A Ukrainian serviceman is pictured at his position near Debaltseve, eastern Ukraine, February 8, 2015.

A Ukrainian serviceman is pictured at his position near Debaltseve, eastern Ukraine, February 8, 2015.

The French-German plan is based on September's failed cease-fire agreement signed in Minsk, but with more details on timing, according to a senior U.S. State Department official.

The fighting in Ukraine has claimed more than 5,600 lives since rebels launched their uprising 10 months ago. On Sunday, Poroshenko voiced optimism that a "swift and unconditional cease-fire" will be reached.

Despite that optimism, Putin warned that Ukraine must end its military operations near the Russian border. He also said Kyiv must end what he called punitive economic measures aimed at disrupting daily life in Russian-speaking eastern Ukraine.

For his part, French President Hollande said the upcoming talks present "one of the last chances" for reaching peace after nearly a year of fighting in eastern Ukraine.

Merkel, who has perhaps the most productive relationship with Putin of any Western leader, said, "I, myself, actually would not be able to live without having made this attempt" at finding a diplomatic solution.

Sanctions Delayed

In a related development, the European Union decided Monday to delay imposing sanctions on additional Ukrainian separatists and Russians to await the outcome of Wednesday's four-nation summit.

French Foreign Minister Laurent Fabius said the EU had agreed on the sanctions, which include asset freezes and travel bans against 19 people, including five Russians, and also target nine organizations, but that a decision to apply them would depend on the situation "on the ground."

Also Monday, Ukrainian military spokesman Andriy Lysenko said 1,500 Russian troops and 300 pieces of military equipment, including Grad missile systems, entered Ukraine from Russia over the past three days.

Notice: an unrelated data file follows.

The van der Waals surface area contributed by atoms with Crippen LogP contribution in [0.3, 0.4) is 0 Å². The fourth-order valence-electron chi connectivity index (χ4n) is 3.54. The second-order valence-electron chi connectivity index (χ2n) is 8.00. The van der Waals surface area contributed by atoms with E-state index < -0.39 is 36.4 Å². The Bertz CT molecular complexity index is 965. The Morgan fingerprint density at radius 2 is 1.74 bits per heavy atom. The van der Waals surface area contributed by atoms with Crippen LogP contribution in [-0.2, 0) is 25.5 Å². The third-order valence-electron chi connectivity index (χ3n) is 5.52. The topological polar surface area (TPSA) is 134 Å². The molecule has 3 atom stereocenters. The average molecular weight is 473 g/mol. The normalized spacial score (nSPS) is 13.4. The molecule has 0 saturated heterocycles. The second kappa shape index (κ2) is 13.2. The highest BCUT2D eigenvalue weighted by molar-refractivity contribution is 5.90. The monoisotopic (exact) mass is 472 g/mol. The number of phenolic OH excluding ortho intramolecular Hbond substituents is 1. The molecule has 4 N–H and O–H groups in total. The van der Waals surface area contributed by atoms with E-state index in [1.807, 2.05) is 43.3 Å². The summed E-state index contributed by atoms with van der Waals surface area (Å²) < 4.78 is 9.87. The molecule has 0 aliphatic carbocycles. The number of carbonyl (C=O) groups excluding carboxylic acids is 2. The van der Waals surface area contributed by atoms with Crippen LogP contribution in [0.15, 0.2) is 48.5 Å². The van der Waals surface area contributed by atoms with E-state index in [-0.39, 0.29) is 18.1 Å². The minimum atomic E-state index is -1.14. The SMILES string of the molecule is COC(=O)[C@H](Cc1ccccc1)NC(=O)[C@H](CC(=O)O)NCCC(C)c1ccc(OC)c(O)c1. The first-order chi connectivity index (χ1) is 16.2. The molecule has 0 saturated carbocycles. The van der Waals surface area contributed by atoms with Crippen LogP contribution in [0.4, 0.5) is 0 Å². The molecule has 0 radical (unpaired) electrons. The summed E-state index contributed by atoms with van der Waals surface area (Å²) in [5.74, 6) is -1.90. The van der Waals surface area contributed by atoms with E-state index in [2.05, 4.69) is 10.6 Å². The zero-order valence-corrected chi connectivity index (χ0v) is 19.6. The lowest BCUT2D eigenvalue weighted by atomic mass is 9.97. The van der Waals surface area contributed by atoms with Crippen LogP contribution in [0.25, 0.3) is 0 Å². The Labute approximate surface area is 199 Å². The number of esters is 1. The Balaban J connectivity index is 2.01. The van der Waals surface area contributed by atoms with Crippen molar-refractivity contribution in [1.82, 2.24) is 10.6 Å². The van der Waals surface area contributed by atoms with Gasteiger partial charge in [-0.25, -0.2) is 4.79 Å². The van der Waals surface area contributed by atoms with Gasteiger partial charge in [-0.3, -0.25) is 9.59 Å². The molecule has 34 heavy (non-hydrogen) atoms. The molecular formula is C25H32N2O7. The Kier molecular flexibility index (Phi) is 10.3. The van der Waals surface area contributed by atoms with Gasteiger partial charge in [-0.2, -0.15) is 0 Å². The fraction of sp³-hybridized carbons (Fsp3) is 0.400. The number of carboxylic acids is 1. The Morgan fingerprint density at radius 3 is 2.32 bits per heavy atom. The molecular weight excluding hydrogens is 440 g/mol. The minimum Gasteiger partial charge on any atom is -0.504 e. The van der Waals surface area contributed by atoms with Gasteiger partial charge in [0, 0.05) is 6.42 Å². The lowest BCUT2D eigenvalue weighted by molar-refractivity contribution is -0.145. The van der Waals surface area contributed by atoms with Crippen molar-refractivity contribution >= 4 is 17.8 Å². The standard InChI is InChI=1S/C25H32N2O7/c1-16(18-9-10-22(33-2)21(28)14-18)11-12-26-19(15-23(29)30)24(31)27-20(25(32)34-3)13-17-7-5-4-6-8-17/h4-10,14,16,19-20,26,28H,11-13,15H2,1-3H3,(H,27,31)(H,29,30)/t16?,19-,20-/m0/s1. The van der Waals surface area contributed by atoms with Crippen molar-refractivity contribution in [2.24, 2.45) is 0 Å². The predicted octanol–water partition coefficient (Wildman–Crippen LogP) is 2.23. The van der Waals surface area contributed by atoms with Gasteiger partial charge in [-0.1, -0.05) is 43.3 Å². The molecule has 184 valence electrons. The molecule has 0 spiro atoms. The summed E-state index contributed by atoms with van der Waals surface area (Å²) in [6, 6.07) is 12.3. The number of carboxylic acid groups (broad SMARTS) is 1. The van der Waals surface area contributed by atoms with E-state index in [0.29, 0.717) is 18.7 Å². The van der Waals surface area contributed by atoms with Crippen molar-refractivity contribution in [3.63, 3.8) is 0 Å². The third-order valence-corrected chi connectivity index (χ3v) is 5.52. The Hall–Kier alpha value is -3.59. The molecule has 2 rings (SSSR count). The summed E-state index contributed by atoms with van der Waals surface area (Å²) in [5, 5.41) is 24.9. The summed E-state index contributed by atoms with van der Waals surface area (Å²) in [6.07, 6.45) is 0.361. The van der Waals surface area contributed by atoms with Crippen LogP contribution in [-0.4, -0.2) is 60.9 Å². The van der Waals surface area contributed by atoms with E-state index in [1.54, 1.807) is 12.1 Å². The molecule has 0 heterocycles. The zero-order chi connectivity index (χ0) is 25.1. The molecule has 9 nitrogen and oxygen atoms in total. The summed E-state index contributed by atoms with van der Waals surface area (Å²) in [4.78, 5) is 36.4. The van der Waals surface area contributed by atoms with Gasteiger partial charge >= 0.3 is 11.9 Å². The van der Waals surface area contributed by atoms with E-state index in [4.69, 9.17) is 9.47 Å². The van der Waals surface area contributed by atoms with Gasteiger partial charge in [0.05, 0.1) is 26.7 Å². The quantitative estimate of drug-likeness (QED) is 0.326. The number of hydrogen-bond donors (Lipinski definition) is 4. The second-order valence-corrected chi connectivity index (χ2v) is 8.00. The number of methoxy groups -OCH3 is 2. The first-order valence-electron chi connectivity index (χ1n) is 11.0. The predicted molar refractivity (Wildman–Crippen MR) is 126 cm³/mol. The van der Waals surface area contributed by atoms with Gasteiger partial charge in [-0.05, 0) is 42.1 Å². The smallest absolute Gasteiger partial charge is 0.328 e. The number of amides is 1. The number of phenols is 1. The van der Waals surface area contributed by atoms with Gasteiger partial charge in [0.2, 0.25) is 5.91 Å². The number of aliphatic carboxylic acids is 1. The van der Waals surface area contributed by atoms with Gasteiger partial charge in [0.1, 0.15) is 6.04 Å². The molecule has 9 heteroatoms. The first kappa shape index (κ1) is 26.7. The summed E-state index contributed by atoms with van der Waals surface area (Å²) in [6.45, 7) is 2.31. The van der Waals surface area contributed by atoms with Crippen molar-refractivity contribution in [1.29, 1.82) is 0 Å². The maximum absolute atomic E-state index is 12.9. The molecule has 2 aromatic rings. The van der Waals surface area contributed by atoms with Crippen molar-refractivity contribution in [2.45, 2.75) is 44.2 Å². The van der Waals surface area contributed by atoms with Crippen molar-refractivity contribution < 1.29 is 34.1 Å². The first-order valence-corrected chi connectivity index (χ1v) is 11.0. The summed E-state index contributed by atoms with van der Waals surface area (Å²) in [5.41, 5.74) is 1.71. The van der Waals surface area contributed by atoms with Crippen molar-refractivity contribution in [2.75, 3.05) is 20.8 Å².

The Kremlin has repeatedly denied providing direct support to separatists in the Russian-speaking east and insists that Russian troops fighting alongside rebels are doing so as volunteers.

Fighting continues

A Kyiv military spokesman said Monday nine Ukrainian soldiers were killed and 26 wounded in fighting with Russian-backed separatists in Ukraine's eastern regions in the past 24 hours.

A member of a rebel unit of the self-proclaimed separatist Donetsk people's republic walks past a house destroyed by shelling in the village of Olenivka, south of Donetsk, Feb. 7, 2015.

A member of a rebel unit of the self-proclaimed separatist Donetsk people's republic walks past a house destroyed by shelling in the village of Olenivka, south of Donetsk, Feb. 7, 2015.

Ukraine's military said fighting has been particularly intense around the town of Debaltseve, a major rail and road junction northeast of the city of Donetsk.

Regional police chief Vyacheslav Abroskin said seven civilians had been killed by shelling in Debaltseve and another frontline town of Avdiivka on Sunday.

Also, a powerful explosion rocked a chemical plant and set it on fire late Sunday outside Donetsk.

Regional administration chief Ivan Prikhodko told Reuters the explosion occurred at a factory that produces explosives, artillery ammunition and aerial bombs.

Local residents said the explosion blew in windows of homes in parts of Donetsk, but no casualties or damage were immediately reported.

Donor conference planned

Meanwhile, international donors hope to raise $15 billion for Ukraine at a planned conference in Kyiv in April.

The effort, which is being spearheaded by the European Union and the United States, aims to save Ukraine from bankruptcy and help rebuild the country, according to an EU official.

Details and an exact date for the meeting will be worked out after Kyiv submits a list of its investment needs, said European Commissioner Johannes Hahn, who is responsible for the EU's neighborhood policy.

Commenting on the timing of the meeting, Hahn said, “We cannot wait until the conflict is settled.”

Some material for this report came from Reuters, AP and AFP.